This Election Cycle, The DCCC Showed Why We Pay to Build Email Lists

Online fundraising

2016 did not go the way Democrats hoped — and not just because Trump won. Despite the hundreds of millions of dollars spent on congressional races, the balance of power in the House shifted only slightly toward the Dems, and Republicans could take full advantage of unified control of the U.S. government for the first time since 2006.

Shaken but not stunned, the Democratic Congressional Campaign Committee started building for 2018 right away. Taking advantage of the energy coalescing in the Trump Resistance, the committee’s digital team launched an email acquisition campaign that paid off, literally. In a discussion at Rootscamp two weeks ago, D-trip digital director Julia Ager explained the committee spent $2.6 million to grow its grassroots donor list in the five months after Trump won the presidency. Those new supporters have given $11.5 to date, a Return On Investment of about 4.5 to one. That’s a ratio almost certain to improve, since many in that cohort will keep donating, particularly now that they’ve seen the difference it can make (see: Speaker Pelosi).

I didn’t have a chance to ask Julia about acquisition channels at Rootscamp, but big buys like this one typically go through a variety of channels, at least until the buyer has a chance to see which ones pay off best. Generally on the list:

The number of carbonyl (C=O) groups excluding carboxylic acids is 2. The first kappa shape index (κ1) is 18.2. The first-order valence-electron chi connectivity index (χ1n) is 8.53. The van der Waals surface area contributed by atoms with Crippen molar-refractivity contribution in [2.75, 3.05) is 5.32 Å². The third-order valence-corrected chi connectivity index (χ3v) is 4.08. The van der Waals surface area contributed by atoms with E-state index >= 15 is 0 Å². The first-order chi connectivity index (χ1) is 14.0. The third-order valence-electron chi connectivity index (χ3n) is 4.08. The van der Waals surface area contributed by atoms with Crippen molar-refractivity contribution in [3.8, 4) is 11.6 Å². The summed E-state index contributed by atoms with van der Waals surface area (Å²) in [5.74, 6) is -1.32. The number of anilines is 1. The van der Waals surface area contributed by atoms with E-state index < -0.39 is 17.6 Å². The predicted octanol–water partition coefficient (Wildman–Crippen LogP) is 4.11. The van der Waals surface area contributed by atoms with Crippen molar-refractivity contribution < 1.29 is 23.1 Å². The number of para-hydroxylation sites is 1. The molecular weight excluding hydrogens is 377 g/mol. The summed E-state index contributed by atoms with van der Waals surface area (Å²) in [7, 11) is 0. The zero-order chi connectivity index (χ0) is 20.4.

• Facebook advertising, particularly lead-generation ads
  • Display advertising, such as banner ads or video ads
  • Paid petitions and appeals to defined activist communities such as Care2, and LeftAction (StandUnited on the Right)

Savvy buyers will track the cost to acquire new activists for each channel, then compare the results with donations over a set period of time to determine the ROI to inform future campaigns. Note that paid acquisition via advertising is nothing new for campaigns: as far back as 2008, the Obama campaign saw “ridiculously high” returns on search ads. In 2018, campaigns can tap into many more sources than Obama’s team could, most of which they can data-target with high precision.

Besides list-building, the DCCC invested in capacity by bringing digital advertising expertise in-house. They could now launch large-scale ad campaigns and test strategies on their own, rather than relying entirely on consultants. For instance, the committee ran approximately $100,000 worth of GOTV ads in the 2017 Georgia special election (the Jon Ossof race), teaching them lessons that they applied in districts across the country in 2018.

The DCCC’s experience shows why we pay money to build lists: if you do it right, and you have messages that move people, you can make your original investment back many times over. Look for more lessons from Rootscamp coming soon.


Written by
Colin Delany
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